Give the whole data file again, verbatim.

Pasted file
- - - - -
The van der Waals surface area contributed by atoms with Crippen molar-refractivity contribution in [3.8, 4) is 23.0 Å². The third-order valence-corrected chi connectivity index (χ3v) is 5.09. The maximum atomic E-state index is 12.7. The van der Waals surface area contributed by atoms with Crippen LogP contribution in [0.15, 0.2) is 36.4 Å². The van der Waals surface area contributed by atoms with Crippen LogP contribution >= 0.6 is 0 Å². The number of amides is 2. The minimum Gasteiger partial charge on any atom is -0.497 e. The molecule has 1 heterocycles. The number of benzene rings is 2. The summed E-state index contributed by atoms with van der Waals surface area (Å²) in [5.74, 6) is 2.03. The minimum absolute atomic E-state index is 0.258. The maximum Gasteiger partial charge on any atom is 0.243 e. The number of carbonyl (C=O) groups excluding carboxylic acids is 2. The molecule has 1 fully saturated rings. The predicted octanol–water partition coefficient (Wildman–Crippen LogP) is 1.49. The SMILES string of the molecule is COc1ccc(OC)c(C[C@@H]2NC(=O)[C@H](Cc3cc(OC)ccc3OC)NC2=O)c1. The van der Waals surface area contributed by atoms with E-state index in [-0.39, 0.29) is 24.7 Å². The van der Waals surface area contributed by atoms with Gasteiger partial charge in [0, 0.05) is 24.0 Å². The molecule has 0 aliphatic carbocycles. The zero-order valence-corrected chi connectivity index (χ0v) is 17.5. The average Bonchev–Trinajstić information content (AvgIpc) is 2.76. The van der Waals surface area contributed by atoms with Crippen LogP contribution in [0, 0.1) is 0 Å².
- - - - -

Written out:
The van der Waals surface area contributed by atoms with Crippen molar-refractivity contribution in [3.8, 4) is 23.0 Å². The third-order valence-corrected chi connectivity index (χ3v) is 5.09. The maximum atomic E-state index is 12.7. The van der Waals surface area contributed by atoms with Crippen LogP contribution in [0.15, 0.2) is 36.4 Å². The van der Waals surface area contributed by atoms with Crippen LogP contribution >= 0.6 is 0 Å². The number of amides is 2. The minimum Gasteiger partial charge on any atom is -0.497 e. The molecule has 1 heterocycles. The number of benzene rings is 2. The summed E-state index contributed by atoms with van der Waals surface area (Å²) in [5.74, 6) is 2.03. The minimum absolute atomic E-state index is 0.258. The maximum Gasteiger partial charge on any atom is 0.243 e. The number of carbonyl (C=O) groups excluding carboxylic acids is 2. The molecule has 1 fully saturated rings. The predicted octanol–water partition coefficient (Wildman–Crippen LogP) is 1.49. The SMILES string of the molecule is COc1ccc(OC)c(C[C@@H]2NC(=O)[C@H](Cc3cc(OC)ccc3OC)NC2=O)c1. The van der Waals surface area contributed by atoms with E-state index in [-0.39, 0.29) is 24.7 Å². The van der Waals surface area contributed by atoms with Gasteiger partial charge in [0, 0.05) is 24.0 Å². The molecule has 0 aliphatic carbocycles. The zero-order valence-corrected chi connectivity index (χ0v) is 17.5. The average Bonchev–Trinajstić information content (AvgIpc) is 2.76. The van der Waals surface area contributed by atoms with Crippen LogP contribution in [0, 0.1) is 0 Å².